Translator Disclaimer
14 February 2005 Flow-accelerated corrosion monitoring through advanced sensors
Author Affiliations +
In order to successfully implement the extended-life operation plan of the nuclear power plant (NPP), predictive maintenance based on on-line monitoring of deteriorated components becomes highly important. Pipe wall-thinning is usually caused by Flow-Accelerated Corrosion (FAC) under the undesirable combination of water chemistry, flow velocity and material composition. In order to increase the confidence of understanding on underlying process, a multi-disciplinary approach has been adopted in this work. Here, we apply a combination of several advanced sensors, ranging from chemical electrodes to mechanical vibration sensors to monitor the thickness change of the elbow, which can be still economical option. Electrochemical Corrosion Potential (ECP) and pH are chosen as electrochemical parameters, the change of vibration mode, displacement, and etc. are chosen as mechanical parameters to monitor the wall thinning phenomena. Electrodes are developed for the on-line monitoring of pH and ECP. Vibration is considered as a promising candidate as a mechanical parameter. Various sensors are surveyed and some are chosen based on FEM analysis result, which shows the approximate vibration range according to the thickness change. Mechanical sensors need to be sensitive enough to detect small thickness change with adequate safety margin to a pipe rupture. A few sensors are suggested to detect vibration or displacement quantitatively. Fiber optic sensors are chosen for their non-contacting property, which is appropriate for the high temperature application. Accelerometer and capacitance gage are suggested for their applicability fit to the test purpose.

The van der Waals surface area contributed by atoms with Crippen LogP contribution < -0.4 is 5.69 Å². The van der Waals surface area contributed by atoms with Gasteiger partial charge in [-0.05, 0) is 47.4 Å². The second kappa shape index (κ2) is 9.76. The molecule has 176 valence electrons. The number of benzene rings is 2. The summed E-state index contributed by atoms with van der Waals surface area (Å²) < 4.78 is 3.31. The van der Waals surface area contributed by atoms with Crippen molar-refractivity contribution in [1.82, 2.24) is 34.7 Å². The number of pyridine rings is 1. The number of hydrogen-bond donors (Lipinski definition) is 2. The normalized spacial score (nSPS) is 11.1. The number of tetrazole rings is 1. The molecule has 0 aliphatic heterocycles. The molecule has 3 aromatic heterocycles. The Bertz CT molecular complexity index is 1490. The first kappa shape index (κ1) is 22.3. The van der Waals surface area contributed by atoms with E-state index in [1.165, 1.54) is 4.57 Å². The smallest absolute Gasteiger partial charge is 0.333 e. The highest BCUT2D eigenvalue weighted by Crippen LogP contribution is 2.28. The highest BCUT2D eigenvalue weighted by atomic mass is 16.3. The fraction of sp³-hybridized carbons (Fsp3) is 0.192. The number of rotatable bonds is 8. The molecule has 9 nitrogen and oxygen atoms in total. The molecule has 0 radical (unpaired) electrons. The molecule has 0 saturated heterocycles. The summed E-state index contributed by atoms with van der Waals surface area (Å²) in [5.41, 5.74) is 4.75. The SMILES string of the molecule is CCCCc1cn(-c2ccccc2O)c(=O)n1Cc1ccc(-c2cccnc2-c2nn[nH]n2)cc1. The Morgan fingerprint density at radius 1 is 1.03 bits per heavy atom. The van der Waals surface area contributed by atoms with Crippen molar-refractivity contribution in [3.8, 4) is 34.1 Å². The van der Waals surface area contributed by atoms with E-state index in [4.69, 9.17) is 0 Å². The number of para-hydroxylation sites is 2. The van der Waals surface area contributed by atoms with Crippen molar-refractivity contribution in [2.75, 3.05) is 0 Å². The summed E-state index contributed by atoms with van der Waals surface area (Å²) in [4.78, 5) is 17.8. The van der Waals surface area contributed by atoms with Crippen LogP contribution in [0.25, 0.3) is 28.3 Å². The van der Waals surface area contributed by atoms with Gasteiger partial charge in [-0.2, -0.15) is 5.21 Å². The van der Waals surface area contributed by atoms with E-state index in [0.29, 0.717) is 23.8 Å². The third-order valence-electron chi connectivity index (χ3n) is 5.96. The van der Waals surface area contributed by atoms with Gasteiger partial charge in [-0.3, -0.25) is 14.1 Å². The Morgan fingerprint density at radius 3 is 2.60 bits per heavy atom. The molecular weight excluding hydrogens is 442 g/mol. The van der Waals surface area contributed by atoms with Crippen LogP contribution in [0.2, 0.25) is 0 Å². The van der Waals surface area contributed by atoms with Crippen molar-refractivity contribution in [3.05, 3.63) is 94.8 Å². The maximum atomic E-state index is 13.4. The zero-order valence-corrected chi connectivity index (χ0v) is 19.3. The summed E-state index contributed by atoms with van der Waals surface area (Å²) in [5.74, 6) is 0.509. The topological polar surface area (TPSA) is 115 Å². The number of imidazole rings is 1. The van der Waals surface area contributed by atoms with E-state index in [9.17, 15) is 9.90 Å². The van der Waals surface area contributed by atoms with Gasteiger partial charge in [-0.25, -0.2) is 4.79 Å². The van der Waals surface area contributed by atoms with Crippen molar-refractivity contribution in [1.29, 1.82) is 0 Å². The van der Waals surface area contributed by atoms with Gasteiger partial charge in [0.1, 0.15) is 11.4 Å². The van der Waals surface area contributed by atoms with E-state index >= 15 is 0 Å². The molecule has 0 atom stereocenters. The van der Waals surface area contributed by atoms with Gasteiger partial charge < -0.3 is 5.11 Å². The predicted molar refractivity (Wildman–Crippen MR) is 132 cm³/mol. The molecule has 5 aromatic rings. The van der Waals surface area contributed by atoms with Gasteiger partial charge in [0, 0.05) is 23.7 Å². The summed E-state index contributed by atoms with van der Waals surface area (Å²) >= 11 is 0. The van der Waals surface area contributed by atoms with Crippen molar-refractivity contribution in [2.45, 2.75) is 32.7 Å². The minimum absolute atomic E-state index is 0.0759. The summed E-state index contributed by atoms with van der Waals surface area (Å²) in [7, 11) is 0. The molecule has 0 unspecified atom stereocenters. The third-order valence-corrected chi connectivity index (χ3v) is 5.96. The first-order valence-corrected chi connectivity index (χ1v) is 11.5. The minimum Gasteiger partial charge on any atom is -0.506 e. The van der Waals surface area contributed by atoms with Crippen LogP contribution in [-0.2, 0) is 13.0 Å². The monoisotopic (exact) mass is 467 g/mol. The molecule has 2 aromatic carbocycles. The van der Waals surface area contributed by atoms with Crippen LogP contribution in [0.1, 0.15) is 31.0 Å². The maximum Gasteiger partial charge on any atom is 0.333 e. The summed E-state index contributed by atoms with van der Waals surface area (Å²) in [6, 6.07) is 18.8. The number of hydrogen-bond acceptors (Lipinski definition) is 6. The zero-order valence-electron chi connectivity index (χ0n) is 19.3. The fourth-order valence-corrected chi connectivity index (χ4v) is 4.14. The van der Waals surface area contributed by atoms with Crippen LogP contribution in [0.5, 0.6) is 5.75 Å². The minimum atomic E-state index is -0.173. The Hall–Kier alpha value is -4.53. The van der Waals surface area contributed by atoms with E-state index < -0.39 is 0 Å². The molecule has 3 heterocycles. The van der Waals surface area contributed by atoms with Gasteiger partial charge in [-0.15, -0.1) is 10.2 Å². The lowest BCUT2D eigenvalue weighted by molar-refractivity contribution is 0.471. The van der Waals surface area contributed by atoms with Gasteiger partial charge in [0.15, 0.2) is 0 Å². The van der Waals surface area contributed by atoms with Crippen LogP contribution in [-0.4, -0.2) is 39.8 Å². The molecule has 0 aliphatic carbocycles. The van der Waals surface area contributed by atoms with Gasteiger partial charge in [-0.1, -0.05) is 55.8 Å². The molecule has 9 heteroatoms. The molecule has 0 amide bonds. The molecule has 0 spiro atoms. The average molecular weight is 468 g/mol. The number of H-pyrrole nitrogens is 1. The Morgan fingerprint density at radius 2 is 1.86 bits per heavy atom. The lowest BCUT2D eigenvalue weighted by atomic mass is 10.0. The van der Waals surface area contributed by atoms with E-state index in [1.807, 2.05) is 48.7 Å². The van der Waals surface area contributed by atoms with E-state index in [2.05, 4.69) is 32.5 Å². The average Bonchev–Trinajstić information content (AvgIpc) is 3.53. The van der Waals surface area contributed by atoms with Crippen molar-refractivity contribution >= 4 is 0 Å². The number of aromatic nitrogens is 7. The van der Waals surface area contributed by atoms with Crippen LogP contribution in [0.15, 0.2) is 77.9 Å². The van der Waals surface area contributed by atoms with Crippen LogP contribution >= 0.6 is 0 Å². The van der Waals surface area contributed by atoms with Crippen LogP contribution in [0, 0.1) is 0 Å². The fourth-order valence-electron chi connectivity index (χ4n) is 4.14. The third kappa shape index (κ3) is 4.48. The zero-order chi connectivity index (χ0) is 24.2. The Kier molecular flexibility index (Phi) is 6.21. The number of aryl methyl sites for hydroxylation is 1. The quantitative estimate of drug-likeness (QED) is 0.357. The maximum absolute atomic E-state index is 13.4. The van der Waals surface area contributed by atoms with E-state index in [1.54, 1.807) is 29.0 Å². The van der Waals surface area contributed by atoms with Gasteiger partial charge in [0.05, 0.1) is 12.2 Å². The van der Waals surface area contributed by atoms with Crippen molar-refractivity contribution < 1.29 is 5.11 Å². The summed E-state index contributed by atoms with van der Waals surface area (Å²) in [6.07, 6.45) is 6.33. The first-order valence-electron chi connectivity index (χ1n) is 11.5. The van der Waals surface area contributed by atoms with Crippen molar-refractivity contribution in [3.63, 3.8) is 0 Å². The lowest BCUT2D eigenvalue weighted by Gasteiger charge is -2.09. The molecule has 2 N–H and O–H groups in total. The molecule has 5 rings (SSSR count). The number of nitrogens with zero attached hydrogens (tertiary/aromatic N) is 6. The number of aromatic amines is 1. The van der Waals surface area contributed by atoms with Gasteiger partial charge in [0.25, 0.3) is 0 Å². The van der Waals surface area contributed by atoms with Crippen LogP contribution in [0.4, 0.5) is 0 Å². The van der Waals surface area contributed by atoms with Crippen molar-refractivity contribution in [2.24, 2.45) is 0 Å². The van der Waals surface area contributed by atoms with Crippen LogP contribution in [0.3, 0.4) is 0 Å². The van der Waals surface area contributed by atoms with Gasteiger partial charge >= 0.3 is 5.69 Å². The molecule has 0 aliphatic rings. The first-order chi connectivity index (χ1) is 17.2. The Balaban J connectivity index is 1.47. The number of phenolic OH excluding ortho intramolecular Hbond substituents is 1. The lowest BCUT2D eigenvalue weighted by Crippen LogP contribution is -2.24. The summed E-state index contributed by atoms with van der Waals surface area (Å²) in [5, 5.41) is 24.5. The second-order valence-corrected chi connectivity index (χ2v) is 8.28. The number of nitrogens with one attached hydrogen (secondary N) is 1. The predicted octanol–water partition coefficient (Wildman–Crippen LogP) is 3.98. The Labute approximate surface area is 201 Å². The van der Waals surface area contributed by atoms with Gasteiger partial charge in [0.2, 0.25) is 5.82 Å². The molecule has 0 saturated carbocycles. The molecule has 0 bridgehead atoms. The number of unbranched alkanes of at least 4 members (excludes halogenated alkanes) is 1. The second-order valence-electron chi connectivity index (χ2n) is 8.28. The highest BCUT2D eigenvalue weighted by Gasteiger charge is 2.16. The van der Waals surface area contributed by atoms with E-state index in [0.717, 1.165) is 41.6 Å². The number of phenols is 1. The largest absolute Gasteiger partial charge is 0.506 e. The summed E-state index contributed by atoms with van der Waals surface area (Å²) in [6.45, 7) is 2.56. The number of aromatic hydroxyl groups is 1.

© (2005) COPYRIGHT Society of Photo-Optical Instrumentation Engineers (SPIE). Downloading of the abstract is permitted for personal use only.
Jung Taek Kim, Seung H. Seong, Cheol K. Lee, Sub Hur, Na Y. Lee, and Sang J. Lee "Flow-accelerated corrosion monitoring through advanced sensors", Proc. SPIE 5634, Advanced Sensor Systems and Applications II, (14 February 2005);


Back to Top